King Felix Spins Gem To Lead Mariners To Win In PittsburghUpdated:
PITTSBURGH (AP) - Pirates manager Clint Hurdle predicted that it wouldn't matter how well the Pirates swung the bat if Mariners ace Felix Hernandez did his thing.
For about four batters on Wednesday, Hurdle looked as if he might be wrong. Pittsburgh bolted to a quick lead and had runners on first and second with one out before the game was 20 minutes old.
The door to a big inning was ajar.
Hernandez quickly slammed it shut, settling down after a shaky start to lead the Mariners to a 2-1 victory and a split of the brief two-game interleague series.
"I was OK," Hernandez said. "I didn't have my very best stuff but I battled hard ... Luckily, I kept us in the game and we were able to win."
Hernandez (5-2) struck out five and walked one to improve to 4-0 in his last five starts while shaving his ERA to 1.53. Tom Wilhelmsen worked the ninth for his ninth save.
Pittsburgh's A.J. Burnett (3-3) was almost as sharp, giving up just two hits over seven innings while striking out nine. Yet he also walked four batters and gave up Montero's third homer of the season with one out in the seventh.
The shot to the first row of seats in right-center field was a boost for the slumping Montero, who came into the game hitting just .203.
"The kid is working so hard," Seattle manager Eric Wedge said. "He's so young and he's learning so much. I think he's starting to get to the point where he can put a little more energy into his hitting and not have to worry quite so much about his catching."
Starling Marte had two hits for Pittsburgh and Andrew McCutchen added an RBI single but the Pirates didn't muster much after Hernandez found his footing.
"He got some balls up early but then he got into his delivery and that allowed his arm to start working and he executed his pitches," Wedge said. "He was getting them to take a lot of bad swings."
The showdown between the two staff aces lived up to its billing. Hernandez entered the game ranked in the top five in the American League in ERA and strikeouts while Burnett came in unbeaten in nearly a month and second in the National League in strikeouts behind New York's Matt Harvey.
Hernandez's only miscue came in the first. Starling Marte led off with a double - his 17th lead-off hit this season - then came around to score when McCutchen singled up the middle with one out. Garrett Jones then walked, but Pittsburgh's promising inning disappeared when Mike McKenry hit into a double-play.
It was the fourth straight game in which the Pirates let a potentially big first inning slip away. Pittsburgh went just 1 for 6 with runners in scoring position.
"It just seems that we've got to find a better answer," Hurdle said. "Maybe it's our mindset but we're getting pitched tough. It's not like it's chopped liver we've been facing."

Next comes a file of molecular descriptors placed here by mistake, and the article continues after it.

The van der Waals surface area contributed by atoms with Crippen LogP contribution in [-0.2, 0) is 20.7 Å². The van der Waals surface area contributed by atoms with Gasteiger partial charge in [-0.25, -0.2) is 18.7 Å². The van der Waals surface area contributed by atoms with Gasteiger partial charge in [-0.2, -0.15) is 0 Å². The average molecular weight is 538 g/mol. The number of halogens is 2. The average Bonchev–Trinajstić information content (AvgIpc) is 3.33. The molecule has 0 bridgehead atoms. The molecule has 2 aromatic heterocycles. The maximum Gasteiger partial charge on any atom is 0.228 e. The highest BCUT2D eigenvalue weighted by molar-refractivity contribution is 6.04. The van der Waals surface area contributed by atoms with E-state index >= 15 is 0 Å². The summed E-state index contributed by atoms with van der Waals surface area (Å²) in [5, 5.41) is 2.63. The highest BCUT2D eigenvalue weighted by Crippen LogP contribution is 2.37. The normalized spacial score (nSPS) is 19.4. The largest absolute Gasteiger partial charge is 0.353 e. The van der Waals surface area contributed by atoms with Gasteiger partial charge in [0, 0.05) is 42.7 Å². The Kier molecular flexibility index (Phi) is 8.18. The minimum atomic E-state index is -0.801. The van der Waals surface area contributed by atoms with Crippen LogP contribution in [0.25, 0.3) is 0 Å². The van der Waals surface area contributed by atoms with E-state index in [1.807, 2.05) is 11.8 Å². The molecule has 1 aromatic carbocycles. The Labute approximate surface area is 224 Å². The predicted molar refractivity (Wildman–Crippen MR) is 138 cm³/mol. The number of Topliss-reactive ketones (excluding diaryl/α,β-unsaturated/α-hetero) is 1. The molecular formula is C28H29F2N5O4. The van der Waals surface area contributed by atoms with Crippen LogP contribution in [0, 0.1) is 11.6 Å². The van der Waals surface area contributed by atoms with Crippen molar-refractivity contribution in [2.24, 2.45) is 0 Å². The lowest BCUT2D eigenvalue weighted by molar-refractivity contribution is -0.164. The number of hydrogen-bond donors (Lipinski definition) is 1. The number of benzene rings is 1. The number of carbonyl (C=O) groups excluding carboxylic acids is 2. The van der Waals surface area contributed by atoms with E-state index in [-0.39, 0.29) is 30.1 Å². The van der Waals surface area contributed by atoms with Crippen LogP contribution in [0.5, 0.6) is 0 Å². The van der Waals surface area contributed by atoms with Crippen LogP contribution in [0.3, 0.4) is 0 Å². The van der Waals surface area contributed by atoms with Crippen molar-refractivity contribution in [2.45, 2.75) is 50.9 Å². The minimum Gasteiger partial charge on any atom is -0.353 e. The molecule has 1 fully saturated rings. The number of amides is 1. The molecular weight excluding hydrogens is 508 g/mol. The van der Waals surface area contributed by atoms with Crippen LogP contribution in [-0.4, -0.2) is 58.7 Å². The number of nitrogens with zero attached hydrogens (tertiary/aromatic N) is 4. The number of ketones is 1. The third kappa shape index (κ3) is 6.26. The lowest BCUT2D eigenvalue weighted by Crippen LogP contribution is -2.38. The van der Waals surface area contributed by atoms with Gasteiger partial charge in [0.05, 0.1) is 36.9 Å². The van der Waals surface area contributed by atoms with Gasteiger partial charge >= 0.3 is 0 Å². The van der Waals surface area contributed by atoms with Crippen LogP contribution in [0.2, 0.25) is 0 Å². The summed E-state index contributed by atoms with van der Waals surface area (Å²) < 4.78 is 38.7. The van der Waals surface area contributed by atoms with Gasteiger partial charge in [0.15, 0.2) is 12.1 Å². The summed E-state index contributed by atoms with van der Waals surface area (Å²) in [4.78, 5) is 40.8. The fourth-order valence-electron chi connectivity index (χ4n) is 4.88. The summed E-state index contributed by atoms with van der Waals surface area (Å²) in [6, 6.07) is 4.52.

Hernandez didn't botch his reprieve. Pittsburgh only managed to get one runner to third the rest of the way. Jordy Mercer doubled leading off the fifth and advanced to third with one out. Burnett, however, couldn't square a sacrifice bunt and Marte struck out.
Burnett cruised through the first three innings, needing an economical 32 pitches to retire the first nine batters. Yet his control briefly abandoned him in the fourth and his unfamiliarity with backup catcher McKenry may have cost the Pirates a run.
Michael Saunders and Jason Bay walked leading off the fourth and were on second and third with two outs when Burnett bounced a curveball to home plate that smacked off McKenry - who was catching Burnett for just the second time in the regular season due to a neck injury to starter Russell Martin - and rolled away, allowing Saunders to race home and tie the game.
The wild pitch came after Burnett nearly struck out Dustin Ackley on a 1-2 fastball that appeared to paint the inside corner. Home plate umpire Paul Schrieber ruled it a ball, and seconds later Saunders was sprinting home.
"I thought it was a close pitch," Burnett said. "I just sometimes think my stuff's nasty, so sometimes they (umpires) miss it too."
Burnett had little trouble with one of the worst offenses in the majors until the seventh, when Montero took a 91 mph fastball and put it in the first row of seats in center. Hernandez and Wilhelmsen took care of the rest as the Mariners improved to 8-4 in their last 12 games as they try to bounce back from a horrific start.
All three of Montero's homers have come in games started and won by Hernandez.
"That's crazy how things are happening," Montero said. "I hit a home run, he pitches and we win. It's unbelievable."